Each week I go to therapy. I've made it my consistent practice since 1999 to meet with my therapist regardless of the state of my circumstances. I never know what will come out in the session. Sometimes I complain about everyone in my life. Sometimes I unload the stress I am carrying. Sometimes I express gratitude for the healing grace my therapist has shown me. Rather than a problem-solving session, it is a place where I can be myself and that is okay. It is a place where I am welcome and where I can’t get it wrong.
Viewing entries tagged with 'personal stories'
It was just over five years ago when I attended the personal growth workshop that would change and shape my life going forward. For me, it was a crossroads in an inescapable torrent of anxiety and confusion. For others in attendance, it was time to refuel and reassess the direction in their lives. We all came together with the belief that we had work to do. I came to it after many years of outpatient work with a gifted therapist, while others came as an initial foray into their own personal work. In either case, what was promised was, “You will get out of it exactly what you need.”
During my son’s time in Wilderness Therapy, my wife and I were asked to come for a day visit. The goal was nebulous, but I assumed it was simply to have some time to connect and to possibly provide his therapist with some information for future family therapy work. We made our trip out to the field area—only getting lost twice—and finally arrived at the boy's group. Our reunion was tender and tearful. The simple way we used to describe the therapy to our youngest child, Isabella, was that Jake “was in the mountains, learning how to be happy.” It had been 8 weeks since we had last seen Jake, and after hugs and greetings, we sat down to learn about how and what he was doing. Although I had served hundreds of families as a Wilderness Therapist, I had never quite experienced the kind of joy I felt from seeing all this new growth and insight in my son.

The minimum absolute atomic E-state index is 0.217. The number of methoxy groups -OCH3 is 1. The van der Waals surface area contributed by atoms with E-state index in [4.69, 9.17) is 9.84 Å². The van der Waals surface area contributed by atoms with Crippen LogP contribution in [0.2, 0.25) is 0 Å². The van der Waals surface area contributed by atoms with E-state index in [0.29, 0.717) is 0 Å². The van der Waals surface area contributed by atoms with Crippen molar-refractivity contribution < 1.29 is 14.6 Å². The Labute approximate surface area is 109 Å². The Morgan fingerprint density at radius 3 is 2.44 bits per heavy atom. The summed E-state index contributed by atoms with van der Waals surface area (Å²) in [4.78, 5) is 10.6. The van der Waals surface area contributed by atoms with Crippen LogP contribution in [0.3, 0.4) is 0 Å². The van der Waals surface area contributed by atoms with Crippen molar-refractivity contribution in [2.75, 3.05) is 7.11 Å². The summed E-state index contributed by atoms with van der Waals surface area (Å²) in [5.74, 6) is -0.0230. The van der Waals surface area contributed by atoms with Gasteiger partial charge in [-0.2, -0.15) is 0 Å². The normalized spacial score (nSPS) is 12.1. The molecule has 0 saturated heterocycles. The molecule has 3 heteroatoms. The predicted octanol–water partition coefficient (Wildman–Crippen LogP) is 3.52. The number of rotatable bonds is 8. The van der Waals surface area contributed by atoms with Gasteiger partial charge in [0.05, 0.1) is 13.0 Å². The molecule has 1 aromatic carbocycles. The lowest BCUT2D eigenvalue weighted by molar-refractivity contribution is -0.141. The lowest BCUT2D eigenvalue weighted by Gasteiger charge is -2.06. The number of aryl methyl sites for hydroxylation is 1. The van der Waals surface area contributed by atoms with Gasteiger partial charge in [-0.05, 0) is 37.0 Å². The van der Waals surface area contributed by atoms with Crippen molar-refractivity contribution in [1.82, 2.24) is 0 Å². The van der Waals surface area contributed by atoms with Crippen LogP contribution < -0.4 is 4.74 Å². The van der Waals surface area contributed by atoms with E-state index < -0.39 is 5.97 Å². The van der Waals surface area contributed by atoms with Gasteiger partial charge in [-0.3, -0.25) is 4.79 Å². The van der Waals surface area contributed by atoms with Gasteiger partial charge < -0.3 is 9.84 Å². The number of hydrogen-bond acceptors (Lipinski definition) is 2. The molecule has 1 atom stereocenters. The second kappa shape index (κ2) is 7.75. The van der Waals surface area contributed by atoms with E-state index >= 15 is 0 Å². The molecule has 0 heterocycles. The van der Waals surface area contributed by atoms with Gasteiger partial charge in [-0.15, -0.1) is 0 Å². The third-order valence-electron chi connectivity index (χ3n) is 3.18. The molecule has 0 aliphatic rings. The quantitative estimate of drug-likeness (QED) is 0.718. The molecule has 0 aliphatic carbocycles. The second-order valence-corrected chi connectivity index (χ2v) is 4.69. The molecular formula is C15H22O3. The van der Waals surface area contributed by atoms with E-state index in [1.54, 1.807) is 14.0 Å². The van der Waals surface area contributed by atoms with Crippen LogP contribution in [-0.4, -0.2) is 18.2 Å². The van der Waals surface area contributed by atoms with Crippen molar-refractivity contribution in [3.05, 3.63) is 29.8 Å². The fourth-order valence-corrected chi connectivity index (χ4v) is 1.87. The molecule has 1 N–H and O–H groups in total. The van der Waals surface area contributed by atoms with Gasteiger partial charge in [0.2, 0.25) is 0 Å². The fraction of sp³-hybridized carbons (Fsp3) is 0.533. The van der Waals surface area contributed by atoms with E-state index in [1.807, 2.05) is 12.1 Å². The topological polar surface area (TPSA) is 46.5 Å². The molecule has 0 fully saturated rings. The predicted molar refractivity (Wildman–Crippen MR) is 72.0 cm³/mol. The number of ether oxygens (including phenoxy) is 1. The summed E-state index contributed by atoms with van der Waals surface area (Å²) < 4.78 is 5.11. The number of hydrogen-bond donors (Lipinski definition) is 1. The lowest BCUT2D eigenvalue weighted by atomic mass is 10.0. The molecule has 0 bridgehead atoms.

When I decided to become a therapist, I was in my early 20’s. I thought I was beginning a career where I could put my skills to use to take away others’ pain. I was introduced to therapy early in life due to my many struggles in childhood and my mother’s instinct to seek guidance from child psychologists. I thought I had wisdom to offer—wisdom gleaned from the years of challenge and from the self-evaluation that therapy often offers. It wasn’t long into my career before I realized that I wasn’t in the business of helping people feel happy, but rather I was in the business of helping people feel everything. The ability to allow for the painful feelings of others is difficult as a therapist and almost intolerable as a parent. It also became clear early on that any wisdom I had was gleaned from my own struggles and mistakes and that offering advice to anyone was both arrogant and misguided. Trying to steer people in the direction I deemed best, removes the essential aspect that adds worth and depth to our human experience.
Nearly two decades ago when I was looking for a job, a mentor suggested I apply at a Wilderness Therapy program. I left several introductory phone calls with the clinical director to inquire about a potential job opening, but my attempts went unanswered. So I decided to make the three-hour drive to their base camp office in Loa, Utah. I arrived with my resume in hand, a flannel-lined sleeping bag in my duffel, and the confidence that I was right for the position.